A controversial election recount last year in a East Valley legislative primary has prompted Maricopa County election officials to seek new technology to upgrade critical ballot-counting machines.
Election officials say the changes mean the optical scanners should count ballots cast by mail more consistently, reducing the number of new votes "found" during a recount. Half of all ballots cast in a county election typically arrive by mail, including more than 517,000 in the 2004 presidential race.
The goal is to make it easier to count votes marked with glitter pens, crayons or eyebrow liners — writing tools that aren’t recommended but voters often use anyway.
The reliability of the ballot-counting machines came under scrutiny last fall after a close Republican primary in District 20, which covers Ahwatukee Foothills, western Chandler and southern Tempe. After the initial count, Anton Orlich of Chandler narrowly led John McComish of Ahwatukee Foothills for one of two district seats in the state House of Representatives.
An automatic recount reversed that outcome, with McComish winning by 13 votes and going on to win the office. But all five candidates in the race received additional votes as 489 "new" votes were added to the total, an increase of more than 18 percent.
A court challenge filed by Orlich said 464 of the additional votes came from ballots cast by mail that had been counted both times on Optima IV-C scanning machines. The county owns seven of these machines, and, combined, they can count up to 40,000 ballots every 24 hours. During the District 20 recount, all District 20 mailin ballots were counted on the same machine, not scattered in with hundreds of thousands of ballots cast countywide and counted on a variety of the machines.
A similar jump in total votes occurred after a 2002 Republican primary for a state Senate seat representing Paradise Valley and north-central Phoenix. County Recorder Helen Purcell said few people noticed the higher total in the 2002 election because the recount didn’t change the outcome of the race.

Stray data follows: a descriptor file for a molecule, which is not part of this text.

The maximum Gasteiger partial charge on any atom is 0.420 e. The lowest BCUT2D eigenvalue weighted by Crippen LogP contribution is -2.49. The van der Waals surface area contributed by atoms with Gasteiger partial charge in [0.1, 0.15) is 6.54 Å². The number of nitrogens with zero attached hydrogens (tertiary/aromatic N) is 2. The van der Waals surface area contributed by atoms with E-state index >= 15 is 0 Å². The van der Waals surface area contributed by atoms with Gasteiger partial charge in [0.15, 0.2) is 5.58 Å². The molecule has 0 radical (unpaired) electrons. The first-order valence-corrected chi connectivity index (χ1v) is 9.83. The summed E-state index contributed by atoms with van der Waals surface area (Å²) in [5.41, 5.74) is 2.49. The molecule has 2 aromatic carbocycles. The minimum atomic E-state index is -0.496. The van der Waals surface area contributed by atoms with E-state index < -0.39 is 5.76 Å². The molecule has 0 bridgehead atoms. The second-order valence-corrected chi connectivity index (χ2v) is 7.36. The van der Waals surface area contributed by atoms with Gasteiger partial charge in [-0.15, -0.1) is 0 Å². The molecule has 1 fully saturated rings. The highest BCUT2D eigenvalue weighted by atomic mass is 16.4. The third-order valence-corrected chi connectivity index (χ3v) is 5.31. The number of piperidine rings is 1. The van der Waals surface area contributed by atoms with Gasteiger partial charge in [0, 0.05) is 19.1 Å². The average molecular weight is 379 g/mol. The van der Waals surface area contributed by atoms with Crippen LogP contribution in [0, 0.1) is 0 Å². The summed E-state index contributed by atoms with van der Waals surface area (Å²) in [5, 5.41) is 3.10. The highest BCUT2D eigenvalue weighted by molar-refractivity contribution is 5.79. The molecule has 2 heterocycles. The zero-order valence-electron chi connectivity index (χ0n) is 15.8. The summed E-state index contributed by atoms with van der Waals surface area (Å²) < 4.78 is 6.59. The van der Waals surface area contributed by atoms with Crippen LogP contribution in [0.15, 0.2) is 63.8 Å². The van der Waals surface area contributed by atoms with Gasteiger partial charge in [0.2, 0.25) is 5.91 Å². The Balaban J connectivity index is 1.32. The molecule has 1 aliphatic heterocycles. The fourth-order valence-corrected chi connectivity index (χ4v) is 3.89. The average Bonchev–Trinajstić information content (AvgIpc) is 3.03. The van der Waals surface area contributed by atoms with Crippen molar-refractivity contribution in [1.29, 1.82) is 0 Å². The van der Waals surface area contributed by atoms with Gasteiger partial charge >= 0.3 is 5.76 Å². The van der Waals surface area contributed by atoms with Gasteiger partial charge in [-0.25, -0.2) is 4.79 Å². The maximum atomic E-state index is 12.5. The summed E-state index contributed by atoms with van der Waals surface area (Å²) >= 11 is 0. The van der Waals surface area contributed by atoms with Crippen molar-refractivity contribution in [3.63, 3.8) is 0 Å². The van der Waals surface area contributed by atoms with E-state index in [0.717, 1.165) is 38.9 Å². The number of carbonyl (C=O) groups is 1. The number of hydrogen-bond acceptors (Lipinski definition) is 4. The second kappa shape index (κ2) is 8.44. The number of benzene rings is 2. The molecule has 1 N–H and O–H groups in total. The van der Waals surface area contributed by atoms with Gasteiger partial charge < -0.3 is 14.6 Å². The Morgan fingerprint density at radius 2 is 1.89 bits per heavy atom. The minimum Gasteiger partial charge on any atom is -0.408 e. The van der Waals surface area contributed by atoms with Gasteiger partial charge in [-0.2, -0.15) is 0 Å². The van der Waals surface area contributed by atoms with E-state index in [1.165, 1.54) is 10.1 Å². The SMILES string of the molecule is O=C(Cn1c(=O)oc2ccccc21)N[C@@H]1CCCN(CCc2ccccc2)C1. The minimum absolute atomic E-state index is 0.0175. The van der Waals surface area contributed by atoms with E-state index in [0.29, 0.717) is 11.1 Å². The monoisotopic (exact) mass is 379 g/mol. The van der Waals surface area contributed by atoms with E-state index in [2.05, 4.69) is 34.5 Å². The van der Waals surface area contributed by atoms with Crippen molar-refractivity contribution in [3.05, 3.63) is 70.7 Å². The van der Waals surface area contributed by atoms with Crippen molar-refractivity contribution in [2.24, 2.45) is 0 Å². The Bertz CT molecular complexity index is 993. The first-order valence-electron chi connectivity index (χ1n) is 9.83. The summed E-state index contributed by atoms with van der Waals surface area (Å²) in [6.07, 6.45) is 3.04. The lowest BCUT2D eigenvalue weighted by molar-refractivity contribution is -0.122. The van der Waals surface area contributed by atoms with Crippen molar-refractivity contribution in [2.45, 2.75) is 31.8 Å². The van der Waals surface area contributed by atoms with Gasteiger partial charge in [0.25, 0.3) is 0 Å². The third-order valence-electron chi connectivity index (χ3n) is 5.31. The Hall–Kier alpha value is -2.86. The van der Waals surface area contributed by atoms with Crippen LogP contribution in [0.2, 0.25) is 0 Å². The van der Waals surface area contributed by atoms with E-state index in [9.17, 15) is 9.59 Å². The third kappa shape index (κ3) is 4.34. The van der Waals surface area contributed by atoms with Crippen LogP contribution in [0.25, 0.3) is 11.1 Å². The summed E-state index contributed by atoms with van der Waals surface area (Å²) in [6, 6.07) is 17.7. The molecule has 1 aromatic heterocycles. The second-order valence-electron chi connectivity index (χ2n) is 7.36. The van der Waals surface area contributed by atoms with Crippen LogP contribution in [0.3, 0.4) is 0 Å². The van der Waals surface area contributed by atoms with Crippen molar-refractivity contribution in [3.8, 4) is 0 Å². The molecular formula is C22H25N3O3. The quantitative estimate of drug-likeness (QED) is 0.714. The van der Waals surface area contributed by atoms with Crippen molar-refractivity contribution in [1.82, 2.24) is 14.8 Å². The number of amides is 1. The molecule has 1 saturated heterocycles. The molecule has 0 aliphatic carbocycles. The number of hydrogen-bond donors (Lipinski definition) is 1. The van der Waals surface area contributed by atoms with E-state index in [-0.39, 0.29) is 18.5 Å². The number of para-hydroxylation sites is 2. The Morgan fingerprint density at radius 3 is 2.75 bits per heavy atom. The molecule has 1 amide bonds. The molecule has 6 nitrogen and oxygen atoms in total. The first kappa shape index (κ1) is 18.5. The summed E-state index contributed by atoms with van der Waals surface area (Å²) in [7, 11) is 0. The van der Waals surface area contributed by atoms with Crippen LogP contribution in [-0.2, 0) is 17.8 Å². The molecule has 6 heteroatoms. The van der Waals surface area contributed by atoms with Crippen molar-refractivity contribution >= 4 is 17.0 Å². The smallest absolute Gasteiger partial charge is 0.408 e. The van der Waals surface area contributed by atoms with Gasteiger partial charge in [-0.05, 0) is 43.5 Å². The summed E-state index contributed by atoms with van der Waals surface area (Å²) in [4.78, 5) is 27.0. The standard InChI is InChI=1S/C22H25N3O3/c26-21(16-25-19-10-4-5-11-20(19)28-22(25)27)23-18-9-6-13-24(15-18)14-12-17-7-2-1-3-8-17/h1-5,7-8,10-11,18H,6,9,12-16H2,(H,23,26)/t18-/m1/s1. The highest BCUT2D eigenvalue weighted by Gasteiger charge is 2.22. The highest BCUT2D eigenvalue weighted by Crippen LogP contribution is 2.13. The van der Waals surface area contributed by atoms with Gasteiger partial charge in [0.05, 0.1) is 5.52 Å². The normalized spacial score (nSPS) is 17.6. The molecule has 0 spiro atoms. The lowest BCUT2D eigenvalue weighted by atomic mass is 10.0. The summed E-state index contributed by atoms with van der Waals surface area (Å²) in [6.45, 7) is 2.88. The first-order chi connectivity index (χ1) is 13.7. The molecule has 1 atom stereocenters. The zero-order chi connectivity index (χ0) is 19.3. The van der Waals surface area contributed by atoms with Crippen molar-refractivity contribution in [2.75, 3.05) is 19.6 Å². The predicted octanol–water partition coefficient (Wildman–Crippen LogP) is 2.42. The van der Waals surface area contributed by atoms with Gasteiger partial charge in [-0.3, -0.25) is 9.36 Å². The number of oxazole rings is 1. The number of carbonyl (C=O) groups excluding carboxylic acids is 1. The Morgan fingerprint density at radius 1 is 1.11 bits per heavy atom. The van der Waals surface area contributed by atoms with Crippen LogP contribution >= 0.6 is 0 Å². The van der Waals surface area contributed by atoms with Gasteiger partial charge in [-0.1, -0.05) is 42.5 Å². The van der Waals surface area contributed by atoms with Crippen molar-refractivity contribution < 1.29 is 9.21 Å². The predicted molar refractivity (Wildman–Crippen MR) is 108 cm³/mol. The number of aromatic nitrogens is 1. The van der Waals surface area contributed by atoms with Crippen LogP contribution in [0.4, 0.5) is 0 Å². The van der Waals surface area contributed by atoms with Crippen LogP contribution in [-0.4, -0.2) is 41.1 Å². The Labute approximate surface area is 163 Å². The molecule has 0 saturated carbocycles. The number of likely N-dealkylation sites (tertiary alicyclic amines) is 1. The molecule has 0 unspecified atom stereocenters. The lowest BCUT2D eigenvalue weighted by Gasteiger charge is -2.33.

County elections director Karen Osborne attributed the higher post-recount totals to the use of unapproved marking tools such as crayons. Osborne said optical scanners work best with black pens or No. 2 pencils, and the machines sometimes miss votes made with something else.
Orlich has questioned the explanation offered by election officials, calling the number of additional votes in his case suspicious. County Attorney Andrew Thomas reviewed the recount after he took office in January. Thomas found no evidence of fraud, but urged Purcell in June to take steps to ensure mail-in ballots are counted accurately.
The manufacturer of the optical scanners, Electronic Systems and S oftware, couldn’t offer any machine improvements for counting votes made with unapproved markers, Osborne said. So the county has been quietly negotiating with another undisclosed company for the purchase of hardware and software to upgrade the Optima IV-C, Osborne said.
Osborne also wouldn’t say how much she expects the new technology to cost.
"We’re trying to keep up with the public instead of trying to make the public keep up with us," she said.
The new company would take over all maintenance of the ballot machines once the county’s contract with Electronic Systems and Software expires Dec. 31, she said.